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John Fortunatus (Jack) Higgins (1881–1936)

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Jack Higgins, n.d.

Jack Higgins, n.d.

John Fortunatus (Jack) Higgins (1881-1936) journalist and politician 

Birth: 31 October 1881 at Glenorchy, Hobart, Tasmania, and registered as John Francis, son of Matthew (Mat) Higgins (1843-1931), a police constable, born at Kilkenny, Ireland, and native-born Anne Maude (Annie), née Foley (1858-1940), dressmaker. Marriages: (1) 8 February 1913 in the Methodist parsonage at Redfern, Sydney, to Marion Honoria Harlow (1887-1914), born at Dumdum, India. (2) 24 December 1914 at St Mary’s Cathedral, Sydney, to Felicitas Perpetua (Mina) Laverty (1888-1965), born at Hyde, New Zealand. They had one daughter. Death: 28 July 1936 at Rose Bay, Sydney. Religion: buried with Catholic rites. 

  • His father became an orchardist at Glenorchy, Tasmania; a notable professional athlete in the 1860s and 1870s and “champion all-round runner of Australia”, he was also a famous trainer.
  • Jack was educated at New Town Public School, then employed as a compositor in the Government Printing Office, Hobart. Reputedly, he was a lifelong member of the Australian Workers’ Union. He joined the Australian Labor Party about 1900 and was a candidate for Labor pre-selection in Tasmania.
  • He moved to the Goulburn valley district of Victoria. Worked as a journalist on the Dookie and Katamatite Recorder. Shifting to Sydney, he became sub-editor, business manager and trustee of the Australian Worker.
  • Editor of Labor News (Sydney), from 1919 to 1922, he then edited Tatler in 1922-1923. He was also a sometime journalist on the Daily Mail, Sydney, and advisory editor of World 1931.
  • He was a member of the Old Writers’ and Artists’ Union and of the Australian Journalists’ Association 1917. In 1922 to 1923 he was a director of the Benevolent Society of NSW and a member of the central executive of the ALP from 1919 to 1923. In 1923 he founded the non-partisan and non-sectarian All-Australia League.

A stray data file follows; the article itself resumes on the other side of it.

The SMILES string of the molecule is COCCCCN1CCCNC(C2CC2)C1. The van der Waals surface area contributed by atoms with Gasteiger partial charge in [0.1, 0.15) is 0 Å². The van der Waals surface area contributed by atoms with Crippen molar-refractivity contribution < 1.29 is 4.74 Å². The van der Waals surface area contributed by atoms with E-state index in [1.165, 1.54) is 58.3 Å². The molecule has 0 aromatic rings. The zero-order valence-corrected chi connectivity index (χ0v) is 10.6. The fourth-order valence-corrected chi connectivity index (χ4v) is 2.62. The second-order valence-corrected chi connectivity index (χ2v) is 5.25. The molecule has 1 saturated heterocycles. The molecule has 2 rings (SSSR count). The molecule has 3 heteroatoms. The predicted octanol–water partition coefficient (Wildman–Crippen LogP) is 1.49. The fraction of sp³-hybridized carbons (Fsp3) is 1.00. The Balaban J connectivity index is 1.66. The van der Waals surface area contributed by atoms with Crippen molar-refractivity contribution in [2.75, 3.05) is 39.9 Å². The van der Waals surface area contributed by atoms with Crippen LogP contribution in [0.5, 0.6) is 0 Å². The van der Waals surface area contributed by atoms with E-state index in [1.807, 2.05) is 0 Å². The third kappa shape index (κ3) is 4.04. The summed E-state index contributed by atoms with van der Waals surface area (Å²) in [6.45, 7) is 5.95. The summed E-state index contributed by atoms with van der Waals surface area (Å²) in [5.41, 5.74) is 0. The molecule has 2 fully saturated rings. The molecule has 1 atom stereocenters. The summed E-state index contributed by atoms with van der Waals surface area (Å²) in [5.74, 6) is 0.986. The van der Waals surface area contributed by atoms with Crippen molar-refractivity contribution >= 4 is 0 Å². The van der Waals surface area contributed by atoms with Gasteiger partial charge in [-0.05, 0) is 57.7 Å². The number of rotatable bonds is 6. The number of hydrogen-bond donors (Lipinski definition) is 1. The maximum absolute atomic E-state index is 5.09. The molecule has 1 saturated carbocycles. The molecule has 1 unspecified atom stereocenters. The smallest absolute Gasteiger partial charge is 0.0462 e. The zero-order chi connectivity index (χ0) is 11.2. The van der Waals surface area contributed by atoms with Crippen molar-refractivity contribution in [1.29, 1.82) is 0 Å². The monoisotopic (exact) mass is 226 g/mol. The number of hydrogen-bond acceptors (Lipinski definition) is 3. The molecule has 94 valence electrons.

• Higgins was appointed a member of the Legislative Council of NSW on 30 August 1921. He severed connection with the ALP under Lang when the “Red” Rules were adopted in 1927 and supported the Federal Labor Party, of which he was parliamentary secretary. Re-elected to the reconstructed Legislative Council on 7 November 1933 he held the seat until his death.
  • From about 1928 to 1936 he was managing editor of Constructional Review, the trade journal of the Cement Manufacturers’ Association.
  • A “well-known follower of sport and a member of a famous athletic family”, he was a boxing enthusiast and a keen surfer who helped in the improvement of several Sydney beaches.
  • Cause of death: cardiac failure, chronic myocarditis and chronic alcoholism.

Sources
Heather Radi, Peter Spearritt & Elizabeth Hinton (eds), Biographical Register of the NSW Parliament 1901-1970 (Canberra, 1979); Journalist, 15 December 1930, 31 August 1936

Additional Resources

Citation details

'Higgins, John Fortunatus (Jack) (1881–1936)', People Australia, National Centre of Biography, Australian National University, https://peopleaustralia.anu.edu.au/biography/higgins-john-fortunatus-jack-34013/text42643, accessed 13 June 2024.

© Copyright People Australia, 2012

Jack Higgins, n.d.

Jack Higgins, n.d.

Life Summary [details]

Alternative Names
  • Higgins, John Francis
Birth

31 October, 1881
Glenorchy, Hobart, Tasmania, Australia

Death

28 July, 1936 (aged 54)
Rose Bay, Sydney, New South Wales, Australia

Cause of Death

heart disease

Cultural Heritage

Includes subject's nationality; their parents' nationality; the countries in which they spent a significant part of their childhood, and their self-identity.

Religious Influence

Includes the religion in which subjects were raised, have chosen themselves, attendance at religious schools and/or religious funeral rites; Atheism and Agnosticism have been included.

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